The latest steps come as immigrant rights advocates call for a return to the border asylum process under U.S. and international law for those facing certain types of persecution.
“President Biden correctly acknowledged today that seeking asylum is a legal right and spoke sympathetically of people fleeing persecution,” Jonathan Blazer, director of border strategies for the ACLU, said in a statement. “But the plan he announced further ties his administration to Trump-era venomous anti-immigrant policies instead of restoring fair access to asylum protection.”
Blazer added: “Let’s be clear: nothing requires the administration to extend Section 42 while it claims to be preparing to end it. There is simply no reason why the benefits of the new parole program for Cubans, Nicaraguans and Haitians should be due to an increase in dangerous deportations.”
Vanessa Cardenas, executive director of immigrant rights group America’s Voice, also toned down her praise with criticism. “[Slamming] door to more asylum seekers by opening a few windows is not the answer or the right balance,” she said. The asylum system must be fully resourced, she said.
According to Biden’s new statement, two government agencies are “forcing” asylum officers and immigration judges to come to the border so they can process such claims more quickly. According to research non-profit organization TRAC at Syracuse University, an asylum claim can take more than four years to process.
In Dallas, Almas Muskatwalla, who works with Dallas Responds, a nonprofit collective, said she is grateful to Biden for recognizing the role of churches and faith groups in resettling migrants.
Dallas Responds operates a temporary residence center for migrants at Oak Lawn United Methodist Church. In recent months, migrants have arrived from a federal immigration detention center in Central Texas, but the group is ready to take in migrants from El Paso. “Right now,” she said, “we will continue to serve.”
In El Paso, Fernando Garcia, executive director of the Border Network for Human Rights, urged Biden to make good on his promises of a “humane border policy.” We are still struggling with anti-immigrant strategies like Section 42. He says he is against Section 42, but today he is announcing this pandemic rule to other countries. Where is the sequence?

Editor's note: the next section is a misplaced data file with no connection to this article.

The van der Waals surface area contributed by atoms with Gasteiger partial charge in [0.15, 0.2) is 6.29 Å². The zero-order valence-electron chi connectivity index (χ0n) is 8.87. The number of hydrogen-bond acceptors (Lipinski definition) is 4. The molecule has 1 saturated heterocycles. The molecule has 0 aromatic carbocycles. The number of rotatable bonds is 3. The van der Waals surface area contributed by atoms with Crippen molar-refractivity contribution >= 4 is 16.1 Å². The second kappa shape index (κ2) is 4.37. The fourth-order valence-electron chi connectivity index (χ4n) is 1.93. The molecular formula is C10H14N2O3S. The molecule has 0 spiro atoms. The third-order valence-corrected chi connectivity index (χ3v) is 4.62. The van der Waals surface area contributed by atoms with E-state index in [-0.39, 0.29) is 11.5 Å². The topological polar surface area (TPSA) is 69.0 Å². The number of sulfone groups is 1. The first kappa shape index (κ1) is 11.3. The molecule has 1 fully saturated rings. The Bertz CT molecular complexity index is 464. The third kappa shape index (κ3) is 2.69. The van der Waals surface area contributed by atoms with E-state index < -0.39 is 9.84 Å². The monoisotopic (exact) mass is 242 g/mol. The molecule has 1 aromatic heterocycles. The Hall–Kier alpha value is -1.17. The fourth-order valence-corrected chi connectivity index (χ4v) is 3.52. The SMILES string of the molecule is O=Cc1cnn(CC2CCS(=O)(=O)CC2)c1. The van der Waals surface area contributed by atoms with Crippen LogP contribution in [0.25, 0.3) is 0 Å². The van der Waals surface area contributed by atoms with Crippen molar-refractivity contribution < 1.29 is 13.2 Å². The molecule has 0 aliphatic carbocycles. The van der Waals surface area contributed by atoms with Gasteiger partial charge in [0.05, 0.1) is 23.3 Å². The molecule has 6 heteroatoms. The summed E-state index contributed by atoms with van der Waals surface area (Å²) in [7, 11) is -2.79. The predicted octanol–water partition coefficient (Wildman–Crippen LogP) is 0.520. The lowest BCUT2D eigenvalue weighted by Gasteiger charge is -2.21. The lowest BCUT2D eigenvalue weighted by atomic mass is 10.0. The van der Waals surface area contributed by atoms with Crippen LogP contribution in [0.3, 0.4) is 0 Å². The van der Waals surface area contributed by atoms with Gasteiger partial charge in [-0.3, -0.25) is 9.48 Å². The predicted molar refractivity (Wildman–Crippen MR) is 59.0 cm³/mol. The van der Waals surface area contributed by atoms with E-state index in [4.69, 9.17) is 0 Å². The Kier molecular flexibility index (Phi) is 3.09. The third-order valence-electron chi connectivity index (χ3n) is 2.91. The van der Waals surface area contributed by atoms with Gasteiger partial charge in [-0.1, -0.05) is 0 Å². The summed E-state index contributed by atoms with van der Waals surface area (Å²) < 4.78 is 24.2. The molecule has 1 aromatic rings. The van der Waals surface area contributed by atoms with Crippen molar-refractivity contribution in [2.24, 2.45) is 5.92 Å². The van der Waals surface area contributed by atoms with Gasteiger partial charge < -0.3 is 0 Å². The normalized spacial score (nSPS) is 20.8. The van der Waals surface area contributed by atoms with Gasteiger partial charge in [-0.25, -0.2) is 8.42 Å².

“I don’t think the president and the administration have a sound human strategy,” Garcia said. “The only thing they have is a reactive strategy with the remnants of Trump’s strategy on the border. We are in the midst of a humanitarian crisis, and its only solution is the expulsion and deportation of people?”
Biden’s actions will “crush our shelters,” said Pastor Rosalio “Chalio” Sosa, who runs Tierra de Oro Baptist Church in El Paso and five overseas migrant shelters in Ciudad Juarez. “I’m glad he’s trying to find a humane way to treat migrants, but where is the infrastructure to accommodate so many people heading towards us? We need shelter, food, clothing, money.”
He said he was not told how the Mexican government would treat the estimated 30,000 migrants who would return to Mexico every month.
In Mexico City, Roberto Velasco, head of the North American bureau at the Mexican foreign ministry, tweeted that the Mexican government was “happy with the new moves.” A Mexican diplomat called these measures an expansion of the “legal labor movement.”
In a recent interview with Dallas Morning NewsVelasco stressed the need to protect migrants traveling through Mexico. “You close the window,” Velasco said, “and open the door” in a safe and orderly manner. The goal, he said, is to keep migrants away from smugglers and costly and dangerous journeys through Mexico.
Enrique Valenzuela, the Chihuahua state government official in charge of migration, hailed the actions of both governments to “find a humanitarian way out of a difficult situation.” But without a doubt, it will challenge the border, here in Ciudad Juarez and in El Paso.
“Just because you’re announcing a policy change doesn’t mean that Cubans, Nicaraguans and Haitians will suddenly stop coming,” he said. “Long after October, we are still seeing the arrival of new waves of Venezuelans. We will handle the new challenge as best we can.”
Diane Solis reported from Dallas and Alfredo Corchado reported from El Paso. The Associated Press contributed to this report.